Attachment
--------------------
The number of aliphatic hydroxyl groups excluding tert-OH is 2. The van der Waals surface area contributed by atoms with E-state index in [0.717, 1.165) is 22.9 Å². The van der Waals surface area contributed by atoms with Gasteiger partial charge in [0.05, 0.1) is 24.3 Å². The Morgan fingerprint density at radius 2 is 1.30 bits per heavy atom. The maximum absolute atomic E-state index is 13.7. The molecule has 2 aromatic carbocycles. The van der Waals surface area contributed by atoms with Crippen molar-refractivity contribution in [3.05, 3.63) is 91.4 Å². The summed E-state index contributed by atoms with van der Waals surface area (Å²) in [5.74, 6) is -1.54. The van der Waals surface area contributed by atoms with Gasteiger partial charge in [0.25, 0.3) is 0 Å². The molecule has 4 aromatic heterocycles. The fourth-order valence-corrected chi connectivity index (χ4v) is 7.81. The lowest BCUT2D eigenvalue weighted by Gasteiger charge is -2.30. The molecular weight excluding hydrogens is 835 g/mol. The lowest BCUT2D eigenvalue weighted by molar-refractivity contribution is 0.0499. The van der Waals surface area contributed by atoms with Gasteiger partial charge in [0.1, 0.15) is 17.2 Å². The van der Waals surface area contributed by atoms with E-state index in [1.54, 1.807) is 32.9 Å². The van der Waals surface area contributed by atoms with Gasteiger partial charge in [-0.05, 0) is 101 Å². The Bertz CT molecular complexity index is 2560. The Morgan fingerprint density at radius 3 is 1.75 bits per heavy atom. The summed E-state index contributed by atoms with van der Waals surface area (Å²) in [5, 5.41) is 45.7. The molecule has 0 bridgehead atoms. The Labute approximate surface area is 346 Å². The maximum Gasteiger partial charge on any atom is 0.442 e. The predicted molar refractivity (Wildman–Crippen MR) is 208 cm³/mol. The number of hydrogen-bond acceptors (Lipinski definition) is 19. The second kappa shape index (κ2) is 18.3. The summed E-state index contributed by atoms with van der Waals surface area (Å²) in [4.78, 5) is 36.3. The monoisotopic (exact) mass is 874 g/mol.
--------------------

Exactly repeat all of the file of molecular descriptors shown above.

The number of aliphatic hydroxyl groups excluding tert-OH is 2. The van der Waals surface area contributed by atoms with E-state index in [0.717, 1.165) is 22.9 Å². The van der Waals surface area contributed by atoms with Gasteiger partial charge in [0.05, 0.1) is 24.3 Å². The Morgan fingerprint density at radius 2 is 1.30 bits per heavy atom. The maximum absolute atomic E-state index is 13.7. The molecule has 2 aromatic carbocycles. The van der Waals surface area contributed by atoms with Crippen molar-refractivity contribution in [3.05, 3.63) is 91.4 Å². The summed E-state index contributed by atoms with van der Waals surface area (Å²) in [5.74, 6) is -1.54. The van der Waals surface area contributed by atoms with Gasteiger partial charge in [0.25, 0.3) is 0 Å². The molecule has 4 aromatic heterocycles. The fourth-order valence-corrected chi connectivity index (χ4v) is 7.81. The lowest BCUT2D eigenvalue weighted by Gasteiger charge is -2.30. The molecular weight excluding hydrogens is 835 g/mol. The lowest BCUT2D eigenvalue weighted by molar-refractivity contribution is 0.0499. The van der Waals surface area contributed by atoms with Gasteiger partial charge in [0.1, 0.15) is 17.2 Å². The van der Waals surface area contributed by atoms with E-state index in [1.54, 1.807) is 32.9 Å². The van der Waals surface area contributed by atoms with Gasteiger partial charge in [-0.05, 0) is 101 Å². The Bertz CT molecular complexity index is 2560. The Morgan fingerprint density at radius 3 is 1.75 bits per heavy atom. The summed E-state index contributed by atoms with van der Waals surface area (Å²) in [5, 5.41) is 45.7. The molecule has 0 bridgehead atoms. The Labute approximate surface area is 346 Å². The maximum Gasteiger partial charge on any atom is 0.442 e. The predicted molar refractivity (Wildman–Crippen MR) is 208 cm³/mol. The number of hydrogen-bond acceptors (Lipinski definition) is 19. The second kappa shape index (κ2) is 18.3. The summed E-state index contributed by atoms with van der Waals surface area (Å²) in [4.78, 5) is 36.3. The monoisotopic (exact) mass is 874 g/mol.